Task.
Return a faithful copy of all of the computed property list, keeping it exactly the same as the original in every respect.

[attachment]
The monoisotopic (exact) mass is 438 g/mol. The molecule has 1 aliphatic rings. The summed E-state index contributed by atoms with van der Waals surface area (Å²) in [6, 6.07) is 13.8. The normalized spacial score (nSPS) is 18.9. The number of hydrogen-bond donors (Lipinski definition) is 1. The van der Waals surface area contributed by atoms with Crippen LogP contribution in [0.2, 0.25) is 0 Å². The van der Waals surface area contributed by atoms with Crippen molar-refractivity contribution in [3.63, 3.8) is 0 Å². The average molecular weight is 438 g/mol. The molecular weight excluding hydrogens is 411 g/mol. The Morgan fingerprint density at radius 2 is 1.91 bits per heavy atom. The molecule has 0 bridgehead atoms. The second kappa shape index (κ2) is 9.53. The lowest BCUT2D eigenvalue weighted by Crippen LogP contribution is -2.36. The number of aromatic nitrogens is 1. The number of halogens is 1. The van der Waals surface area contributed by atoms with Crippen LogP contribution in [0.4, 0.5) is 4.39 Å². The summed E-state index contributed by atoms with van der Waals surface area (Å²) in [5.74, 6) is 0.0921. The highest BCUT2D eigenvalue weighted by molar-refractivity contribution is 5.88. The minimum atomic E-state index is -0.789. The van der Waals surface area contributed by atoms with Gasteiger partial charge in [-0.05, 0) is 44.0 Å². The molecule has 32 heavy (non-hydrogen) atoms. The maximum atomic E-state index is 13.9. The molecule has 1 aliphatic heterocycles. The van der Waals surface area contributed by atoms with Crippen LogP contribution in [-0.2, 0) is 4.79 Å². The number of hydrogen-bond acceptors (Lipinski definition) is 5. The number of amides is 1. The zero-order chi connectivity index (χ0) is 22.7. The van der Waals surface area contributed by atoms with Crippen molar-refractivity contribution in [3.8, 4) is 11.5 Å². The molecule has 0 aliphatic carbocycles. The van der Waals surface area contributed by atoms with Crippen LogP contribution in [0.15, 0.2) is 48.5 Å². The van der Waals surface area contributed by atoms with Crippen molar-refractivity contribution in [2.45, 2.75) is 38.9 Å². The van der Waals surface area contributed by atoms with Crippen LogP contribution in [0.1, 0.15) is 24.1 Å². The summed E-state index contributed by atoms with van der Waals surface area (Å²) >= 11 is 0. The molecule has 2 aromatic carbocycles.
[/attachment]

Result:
The monoisotopic (exact) mass is 438 g/mol. The molecule has 1 aliphatic rings. The summed E-state index contributed by atoms with van der Waals surface area (Å²) in [6, 6.07) is 13.8. The normalized spacial score (nSPS) is 18.9. The number of hydrogen-bond donors (Lipinski definition) is 1. The van der Waals surface area contributed by atoms with Crippen LogP contribution in [0.2, 0.25) is 0 Å². The van der Waals surface area contributed by atoms with Crippen molar-refractivity contribution in [3.63, 3.8) is 0 Å². The average molecular weight is 438 g/mol. The molecular weight excluding hydrogens is 411 g/mol. The Morgan fingerprint density at radius 2 is 1.91 bits per heavy atom. The molecule has 0 bridgehead atoms. The second kappa shape index (κ2) is 9.53. The lowest BCUT2D eigenvalue weighted by Crippen LogP contribution is -2.36. The number of aromatic nitrogens is 1. The number of halogens is 1. The van der Waals surface area contributed by atoms with Crippen LogP contribution in [0.4, 0.5) is 4.39 Å². The summed E-state index contributed by atoms with van der Waals surface area (Å²) in [5.74, 6) is 0.0921. The highest BCUT2D eigenvalue weighted by molar-refractivity contribution is 5.88. The minimum atomic E-state index is -0.789. The van der Waals surface area contributed by atoms with Gasteiger partial charge in [-0.05, 0) is 44.0 Å². The molecule has 32 heavy (non-hydrogen) atoms. The maximum atomic E-state index is 13.9. The molecule has 1 aliphatic heterocycles. The van der Waals surface area contributed by atoms with Crippen LogP contribution in [-0.2, 0) is 4.79 Å². The number of hydrogen-bond acceptors (Lipinski definition) is 5. The number of amides is 1. The zero-order chi connectivity index (χ0) is 22.7. The van der Waals surface area contributed by atoms with Crippen molar-refractivity contribution in [3.8, 4) is 11.5 Å². The molecule has 0 aliphatic carbocycles. The van der Waals surface area contributed by atoms with Crippen LogP contribution in [0.15, 0.2) is 48.5 Å². The van der Waals surface area contributed by atoms with Crippen molar-refractivity contribution in [2.45, 2.75) is 38.9 Å². The van der Waals surface area contributed by atoms with Crippen LogP contribution in [0.1, 0.15) is 24.1 Å². The summed E-state index contributed by atoms with van der Waals surface area (Å²) >= 11 is 0. The molecule has 2 aromatic carbocycles.